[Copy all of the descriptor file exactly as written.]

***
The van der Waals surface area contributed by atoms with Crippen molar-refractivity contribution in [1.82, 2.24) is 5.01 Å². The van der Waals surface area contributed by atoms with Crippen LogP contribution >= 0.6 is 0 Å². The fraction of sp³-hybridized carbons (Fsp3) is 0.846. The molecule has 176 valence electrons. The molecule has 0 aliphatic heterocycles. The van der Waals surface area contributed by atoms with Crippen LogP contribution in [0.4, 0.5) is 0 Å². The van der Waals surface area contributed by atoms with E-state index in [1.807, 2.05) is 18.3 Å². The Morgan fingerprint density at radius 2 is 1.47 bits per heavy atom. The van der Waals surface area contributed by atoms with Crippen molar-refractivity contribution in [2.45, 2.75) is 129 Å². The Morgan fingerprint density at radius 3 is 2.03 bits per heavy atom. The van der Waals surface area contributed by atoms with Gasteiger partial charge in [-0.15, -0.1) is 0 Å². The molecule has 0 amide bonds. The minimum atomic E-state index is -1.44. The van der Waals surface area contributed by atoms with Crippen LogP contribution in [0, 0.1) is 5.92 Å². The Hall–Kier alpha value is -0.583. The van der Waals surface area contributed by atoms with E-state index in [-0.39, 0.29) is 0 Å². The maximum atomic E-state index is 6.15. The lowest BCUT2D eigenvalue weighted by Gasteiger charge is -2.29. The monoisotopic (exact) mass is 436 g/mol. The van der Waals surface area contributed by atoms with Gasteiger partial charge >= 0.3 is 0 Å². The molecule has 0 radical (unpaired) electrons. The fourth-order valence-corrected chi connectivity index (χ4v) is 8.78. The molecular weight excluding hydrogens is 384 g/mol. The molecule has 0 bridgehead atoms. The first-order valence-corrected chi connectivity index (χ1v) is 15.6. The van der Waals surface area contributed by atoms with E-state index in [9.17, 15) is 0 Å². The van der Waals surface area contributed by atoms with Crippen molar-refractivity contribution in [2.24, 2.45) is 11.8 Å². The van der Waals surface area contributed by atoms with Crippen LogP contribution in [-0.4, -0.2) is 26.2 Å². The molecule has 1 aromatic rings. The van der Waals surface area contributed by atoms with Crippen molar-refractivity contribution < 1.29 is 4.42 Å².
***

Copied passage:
The van der Waals surface area contributed by atoms with Crippen molar-refractivity contribution in [1.82, 2.24) is 5.01 Å². The van der Waals surface area contributed by atoms with Crippen LogP contribution >= 0.6 is 0 Å². The fraction of sp³-hybridized carbons (Fsp3) is 0.846. The molecule has 176 valence electrons. The molecule has 0 aliphatic heterocycles. The van der Waals surface area contributed by atoms with Crippen LogP contribution in [0.4, 0.5) is 0 Å². The van der Waals surface area contributed by atoms with E-state index in [1.807, 2.05) is 18.3 Å². The Morgan fingerprint density at radius 2 is 1.47 bits per heavy atom. The van der Waals surface area contributed by atoms with Crippen molar-refractivity contribution in [2.45, 2.75) is 129 Å². The Morgan fingerprint density at radius 3 is 2.03 bits per heavy atom. The van der Waals surface area contributed by atoms with Gasteiger partial charge in [-0.15, -0.1) is 0 Å². The molecule has 0 amide bonds. The minimum atomic E-state index is -1.44. The van der Waals surface area contributed by atoms with Crippen LogP contribution in [0, 0.1) is 5.92 Å². The Hall–Kier alpha value is -0.583. The van der Waals surface area contributed by atoms with E-state index in [-0.39, 0.29) is 0 Å². The maximum atomic E-state index is 6.15. The lowest BCUT2D eigenvalue weighted by Gasteiger charge is -2.29. The monoisotopic (exact) mass is 436 g/mol. The van der Waals surface area contributed by atoms with Gasteiger partial charge >= 0.3 is 0 Å². The molecule has 0 radical (unpaired) electrons. The fourth-order valence-corrected chi connectivity index (χ4v) is 8.78. The molecular weight excluding hydrogens is 384 g/mol. The molecule has 0 bridgehead atoms. The first-order valence-corrected chi connectivity index (χ1v) is 15.6. The van der Waals surface area contributed by atoms with E-state index in [9.17, 15) is 0 Å². The van der Waals surface area contributed by atoms with Crippen molar-refractivity contribution in [2.24, 2.45) is 11.8 Å². The van der Waals surface area contributed by atoms with Crippen LogP contribution in [-0.4, -0.2) is 26.2 Å². The molecule has 1 aromatic rings. The van der Waals surface area contributed by atoms with Crippen molar-refractivity contribution < 1.29 is 4.42 Å².